Dementia Friendly Newcastle
Newcastle is committed to becoming a Dementia friendly city. This is a place where people living with dementia are:
- confident they can contribute to their community
- have choice and control in their lives
- can find local help and support
It is a place where everyone is aware of and understands dementia.
Newcastle City Council is working in partnership with local communities and businesses. They want to help people with dementia and their carers feel safe and live in the way they want to in their community.
To help you understand the needs of people with dementia better and how you can make a difference, take part in a learning session.
Dementia Friends Information Sessions give you a better understanding of the types of dementia and how it effects people and their carers.
FutureLearn run some free online courses created by Universities where you can learn more about:
- Living well as dementia progresses Newcastle University
- Dementia Care: Staying Connected and Living Well . A course for carers: Newcastle University
- The many faces of dementia: University College London
VOICE (Valuing Our Intellectual Capital and Experience) at Newcastle University, involves members of the public in research. You can become a member of VOICE and work with academics to improve the focus, quality, relevance and impact of research, to make a positive difference to people’s lives.
Unison offer their trade union members free training and learning opportunities. They have some dementia awareness sessions in Newcastle. Contact your local representative for more information.
Dementia Friendly Communities in Newcastle
There are 2 communities in Newcastle committed to becoming dementia friendly. These communities are:
See all events organised by Jesmond Dementia Action Alliance Events
Other communities are also working towards becoming dementia friendly.
Find all the dementia friendly activities in Newcastle in our Events & Activities section on InformationNOW. Choose ‘dementia’ as the type of activity. You can also search by postcode and keyword.
Dementia friendly activities and groups available in Newcastle include:
- Slow Shopping
- dementia cafes
- support groups for people with dementia and their carers
- museums and art galleries
This is a pop up shop at The Grainger Market where you can find out about dementia, prevention and living well with the condition. Each month focuses on a different theme with:
- information and advice
- learning sessions
- regular activities
Dementia Space themes for 2019 to 2020
|May 2019||Inclusion||Dementia Action Week 2019
Find out more about how to stay connected to the community.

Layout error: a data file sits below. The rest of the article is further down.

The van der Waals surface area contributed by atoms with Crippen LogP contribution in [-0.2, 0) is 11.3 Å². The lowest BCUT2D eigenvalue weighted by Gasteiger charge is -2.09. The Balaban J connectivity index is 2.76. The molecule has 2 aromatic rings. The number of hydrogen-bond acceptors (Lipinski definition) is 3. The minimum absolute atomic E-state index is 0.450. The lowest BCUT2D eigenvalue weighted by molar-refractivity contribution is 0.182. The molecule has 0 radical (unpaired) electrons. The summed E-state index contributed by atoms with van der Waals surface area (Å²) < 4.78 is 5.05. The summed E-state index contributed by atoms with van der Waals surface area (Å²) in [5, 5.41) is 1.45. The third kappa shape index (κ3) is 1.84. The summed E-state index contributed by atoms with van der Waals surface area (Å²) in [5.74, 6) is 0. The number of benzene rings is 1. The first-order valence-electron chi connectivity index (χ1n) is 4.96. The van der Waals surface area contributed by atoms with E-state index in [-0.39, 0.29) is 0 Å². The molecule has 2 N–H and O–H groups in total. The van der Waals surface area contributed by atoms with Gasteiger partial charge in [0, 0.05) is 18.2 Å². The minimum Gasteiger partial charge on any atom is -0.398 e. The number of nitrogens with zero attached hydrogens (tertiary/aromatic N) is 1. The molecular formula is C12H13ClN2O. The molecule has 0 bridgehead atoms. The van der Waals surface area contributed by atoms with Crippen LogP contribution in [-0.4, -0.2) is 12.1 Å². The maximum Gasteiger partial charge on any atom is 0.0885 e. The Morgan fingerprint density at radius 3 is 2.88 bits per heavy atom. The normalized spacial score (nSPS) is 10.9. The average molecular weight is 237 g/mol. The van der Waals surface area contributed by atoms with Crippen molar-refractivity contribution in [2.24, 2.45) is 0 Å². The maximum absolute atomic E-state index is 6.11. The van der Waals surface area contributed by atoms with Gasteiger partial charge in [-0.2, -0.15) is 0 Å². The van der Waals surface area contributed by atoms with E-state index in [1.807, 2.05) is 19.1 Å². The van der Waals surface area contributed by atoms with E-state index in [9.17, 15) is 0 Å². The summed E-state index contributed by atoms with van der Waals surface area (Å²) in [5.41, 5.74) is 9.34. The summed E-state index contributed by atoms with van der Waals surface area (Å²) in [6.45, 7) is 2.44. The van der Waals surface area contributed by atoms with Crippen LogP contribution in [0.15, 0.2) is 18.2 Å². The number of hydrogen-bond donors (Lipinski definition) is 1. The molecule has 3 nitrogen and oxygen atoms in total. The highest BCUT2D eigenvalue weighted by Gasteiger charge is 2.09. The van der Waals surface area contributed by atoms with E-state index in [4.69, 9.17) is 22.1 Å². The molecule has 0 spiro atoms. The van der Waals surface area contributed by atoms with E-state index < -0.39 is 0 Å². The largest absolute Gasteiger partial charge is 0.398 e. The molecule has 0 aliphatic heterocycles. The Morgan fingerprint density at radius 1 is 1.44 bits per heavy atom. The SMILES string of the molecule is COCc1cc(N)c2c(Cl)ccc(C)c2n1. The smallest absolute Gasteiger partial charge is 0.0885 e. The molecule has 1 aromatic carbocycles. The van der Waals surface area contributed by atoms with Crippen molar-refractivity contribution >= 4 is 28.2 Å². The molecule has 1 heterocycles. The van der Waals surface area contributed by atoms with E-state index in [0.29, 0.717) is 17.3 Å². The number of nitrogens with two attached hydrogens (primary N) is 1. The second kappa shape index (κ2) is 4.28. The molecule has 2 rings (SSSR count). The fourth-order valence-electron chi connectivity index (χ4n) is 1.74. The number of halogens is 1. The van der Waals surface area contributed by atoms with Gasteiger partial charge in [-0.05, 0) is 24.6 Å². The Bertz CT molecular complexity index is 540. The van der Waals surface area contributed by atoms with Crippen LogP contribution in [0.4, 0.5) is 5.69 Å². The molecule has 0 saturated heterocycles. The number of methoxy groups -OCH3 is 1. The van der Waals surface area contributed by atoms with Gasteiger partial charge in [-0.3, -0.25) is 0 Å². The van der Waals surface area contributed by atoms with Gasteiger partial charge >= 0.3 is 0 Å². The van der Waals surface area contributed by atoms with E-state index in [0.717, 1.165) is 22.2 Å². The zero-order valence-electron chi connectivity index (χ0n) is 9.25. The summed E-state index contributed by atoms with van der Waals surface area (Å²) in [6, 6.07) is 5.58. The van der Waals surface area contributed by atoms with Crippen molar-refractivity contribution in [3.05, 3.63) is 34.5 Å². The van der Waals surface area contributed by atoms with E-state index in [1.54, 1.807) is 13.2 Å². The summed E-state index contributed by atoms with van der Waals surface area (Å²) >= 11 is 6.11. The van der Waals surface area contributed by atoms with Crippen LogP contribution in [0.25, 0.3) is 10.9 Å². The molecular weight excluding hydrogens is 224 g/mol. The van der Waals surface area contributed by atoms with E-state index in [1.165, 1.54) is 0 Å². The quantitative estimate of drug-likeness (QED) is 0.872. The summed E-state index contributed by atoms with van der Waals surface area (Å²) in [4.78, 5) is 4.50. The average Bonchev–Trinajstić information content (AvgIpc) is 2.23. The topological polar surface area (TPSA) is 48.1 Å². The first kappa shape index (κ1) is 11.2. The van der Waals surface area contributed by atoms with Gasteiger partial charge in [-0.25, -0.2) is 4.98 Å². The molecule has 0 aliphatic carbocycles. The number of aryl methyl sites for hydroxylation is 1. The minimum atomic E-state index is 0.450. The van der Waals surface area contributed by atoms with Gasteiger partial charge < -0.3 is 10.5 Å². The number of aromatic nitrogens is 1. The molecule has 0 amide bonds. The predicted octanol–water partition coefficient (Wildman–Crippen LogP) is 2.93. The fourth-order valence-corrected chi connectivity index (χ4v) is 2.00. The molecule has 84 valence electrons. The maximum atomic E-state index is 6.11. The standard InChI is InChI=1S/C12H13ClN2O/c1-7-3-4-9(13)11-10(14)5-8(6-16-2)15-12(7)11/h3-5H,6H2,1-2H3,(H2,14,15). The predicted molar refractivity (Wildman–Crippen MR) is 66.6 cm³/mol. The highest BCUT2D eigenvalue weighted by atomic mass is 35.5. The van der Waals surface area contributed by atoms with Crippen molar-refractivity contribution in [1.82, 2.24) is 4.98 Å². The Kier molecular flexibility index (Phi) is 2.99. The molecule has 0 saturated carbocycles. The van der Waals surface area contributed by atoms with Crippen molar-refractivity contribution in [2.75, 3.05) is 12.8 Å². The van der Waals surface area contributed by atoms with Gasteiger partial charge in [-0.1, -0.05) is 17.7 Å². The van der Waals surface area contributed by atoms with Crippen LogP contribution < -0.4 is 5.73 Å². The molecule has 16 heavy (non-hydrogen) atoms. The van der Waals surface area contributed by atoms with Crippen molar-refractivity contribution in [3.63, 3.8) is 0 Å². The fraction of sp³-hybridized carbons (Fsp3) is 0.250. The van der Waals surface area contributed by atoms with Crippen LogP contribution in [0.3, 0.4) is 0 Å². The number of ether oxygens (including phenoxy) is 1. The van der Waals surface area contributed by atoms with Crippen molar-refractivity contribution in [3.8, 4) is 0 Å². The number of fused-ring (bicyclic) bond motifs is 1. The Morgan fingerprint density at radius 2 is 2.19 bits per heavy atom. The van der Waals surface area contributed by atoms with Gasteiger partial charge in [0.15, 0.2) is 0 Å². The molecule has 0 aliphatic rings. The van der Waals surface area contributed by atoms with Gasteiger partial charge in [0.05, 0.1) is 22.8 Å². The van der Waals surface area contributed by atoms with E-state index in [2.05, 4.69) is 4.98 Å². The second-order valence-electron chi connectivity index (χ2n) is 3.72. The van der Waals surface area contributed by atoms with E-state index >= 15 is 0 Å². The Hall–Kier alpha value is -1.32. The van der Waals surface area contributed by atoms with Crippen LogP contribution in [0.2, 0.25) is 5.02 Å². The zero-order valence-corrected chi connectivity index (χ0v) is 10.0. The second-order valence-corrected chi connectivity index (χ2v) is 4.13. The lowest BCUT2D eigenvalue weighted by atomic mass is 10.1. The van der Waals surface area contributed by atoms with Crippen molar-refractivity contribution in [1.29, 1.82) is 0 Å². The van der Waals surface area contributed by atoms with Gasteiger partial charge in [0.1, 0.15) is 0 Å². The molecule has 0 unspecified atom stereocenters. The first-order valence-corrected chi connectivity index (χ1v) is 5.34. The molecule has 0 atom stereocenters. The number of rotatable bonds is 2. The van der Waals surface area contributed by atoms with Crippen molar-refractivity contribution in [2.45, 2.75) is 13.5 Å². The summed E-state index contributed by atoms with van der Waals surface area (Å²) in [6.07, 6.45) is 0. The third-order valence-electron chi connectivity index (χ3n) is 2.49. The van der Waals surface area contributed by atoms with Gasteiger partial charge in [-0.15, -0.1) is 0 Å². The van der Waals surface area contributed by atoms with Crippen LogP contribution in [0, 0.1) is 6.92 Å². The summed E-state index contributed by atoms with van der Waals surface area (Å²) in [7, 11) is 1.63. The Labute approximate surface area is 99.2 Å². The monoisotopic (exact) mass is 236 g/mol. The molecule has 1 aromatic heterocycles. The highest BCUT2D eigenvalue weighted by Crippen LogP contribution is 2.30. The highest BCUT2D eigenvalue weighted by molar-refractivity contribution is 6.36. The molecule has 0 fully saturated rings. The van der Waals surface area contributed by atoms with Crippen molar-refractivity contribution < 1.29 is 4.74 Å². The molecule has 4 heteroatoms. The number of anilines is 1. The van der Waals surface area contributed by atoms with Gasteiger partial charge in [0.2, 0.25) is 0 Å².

|June 2019||Help and Support||Information and support for carers|
|July 2019||Staying Safe||Find out more about:|
|August 2019||Your home and where you live||Thinking about making changes to your home|
|September 2019||Health||Looking after your|
|October 2019||Planning ahead||Older People’s Month
|November 2019||Staying Independent|
|December 2019||To be confirmed|
|January 2019||To be confirmed|
|February 2019||To be confirmed|
|March 2019||To be confirmed|
|April 2019||To be confirmed|
|May 2019||Dementia Action Week|
If you would like to get involved or have ideas for future sessions contact the Dementia Space.
Alzheimer’s Society’s research shows that many people are worried about ‘saying the wrong thing’ to people living with dementia. Almost all of us know someone affected yet, most people living with dementia feel isolated and lonely. A friendly face or a listening ear can make a great difference.
You can take action by starting a conversation with someone living with dementia. It can be difficult to know what to say. But Alzheimer’s Society has teamed up with people affected by dementia to give you tips for getting a conversation started:
‘Talk to me, smile, be a little patient and give me time to reply.’
‘A simple ‘hello’, ask about the weather, anything that you feel comfortable with.’
‘Just be yourself and yes, we will make mistakes but it’s ok to laugh along with us.’
‘I love it when people ask me questions. It gives me an opportunity to show that people with dementia exist, that we can still contribute to things going on around us and that life goes on. It makes me feel good. It makes me feel like me again’
‘Just don’t ask if I remember.’
‘Don’t be afraid. All it takes is a conversation to see we’re still us.’
The Herbert Protocol for missing people
The Herbert Protocol is a national scheme to record useful information about a vulnerable person that can be used by police if the person goes missing. Carers, family members and friends can download and complete the form to give vital details about the person they care for including: medication needed, emergency contacts, places they’ve lived previously and a photograph.
The form can then be handed straight to Police if needed. It can make a real difference. It could help reduce the amount of time a vulnerable person is missing, bringing them to safety even quicker. For more information visit Northumbria Police’s website.
Last updated: October 17, 2019